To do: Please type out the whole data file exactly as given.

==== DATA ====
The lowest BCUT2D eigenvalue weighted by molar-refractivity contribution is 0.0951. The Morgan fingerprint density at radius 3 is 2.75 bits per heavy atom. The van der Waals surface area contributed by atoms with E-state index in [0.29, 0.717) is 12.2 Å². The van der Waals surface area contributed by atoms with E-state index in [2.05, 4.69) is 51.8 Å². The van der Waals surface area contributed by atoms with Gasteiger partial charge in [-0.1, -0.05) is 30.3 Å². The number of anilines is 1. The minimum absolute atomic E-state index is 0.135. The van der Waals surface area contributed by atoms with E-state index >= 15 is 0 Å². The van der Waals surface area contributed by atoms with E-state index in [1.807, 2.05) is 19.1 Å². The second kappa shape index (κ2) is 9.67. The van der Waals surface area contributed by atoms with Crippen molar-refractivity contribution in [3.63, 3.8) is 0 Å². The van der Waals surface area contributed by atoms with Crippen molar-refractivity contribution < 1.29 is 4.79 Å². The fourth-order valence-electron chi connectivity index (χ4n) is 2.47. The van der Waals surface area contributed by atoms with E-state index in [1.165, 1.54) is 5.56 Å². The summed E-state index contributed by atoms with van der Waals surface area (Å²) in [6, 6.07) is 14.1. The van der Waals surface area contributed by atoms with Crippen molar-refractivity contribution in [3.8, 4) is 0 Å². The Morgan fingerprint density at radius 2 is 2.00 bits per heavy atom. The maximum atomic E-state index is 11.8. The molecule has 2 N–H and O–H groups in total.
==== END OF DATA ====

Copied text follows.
The lowest BCUT2D eigenvalue weighted by molar-refractivity contribution is 0.0951. The Morgan fingerprint density at radius 3 is 2.75 bits per heavy atom. The van der Waals surface area contributed by atoms with E-state index in [0.29, 0.717) is 12.2 Å². The van der Waals surface area contributed by atoms with E-state index in [2.05, 4.69) is 51.8 Å². The van der Waals surface area contributed by atoms with Gasteiger partial charge in [-0.1, -0.05) is 30.3 Å². The number of anilines is 1. The minimum absolute atomic E-state index is 0.135. The van der Waals surface area contributed by atoms with E-state index >= 15 is 0 Å². The van der Waals surface area contributed by atoms with E-state index in [1.807, 2.05) is 19.1 Å². The second kappa shape index (κ2) is 9.67. The van der Waals surface area contributed by atoms with Crippen molar-refractivity contribution in [3.63, 3.8) is 0 Å². The van der Waals surface area contributed by atoms with Crippen molar-refractivity contribution < 1.29 is 4.79 Å². The fourth-order valence-electron chi connectivity index (χ4n) is 2.47. The van der Waals surface area contributed by atoms with E-state index in [1.165, 1.54) is 5.56 Å². The summed E-state index contributed by atoms with van der Waals surface area (Å²) in [6, 6.07) is 14.1. The van der Waals surface area contributed by atoms with Crippen molar-refractivity contribution in [3.8, 4) is 0 Å². The Morgan fingerprint density at radius 2 is 2.00 bits per heavy atom. The maximum atomic E-state index is 11.8. The molecule has 2 N–H and O–H groups in total.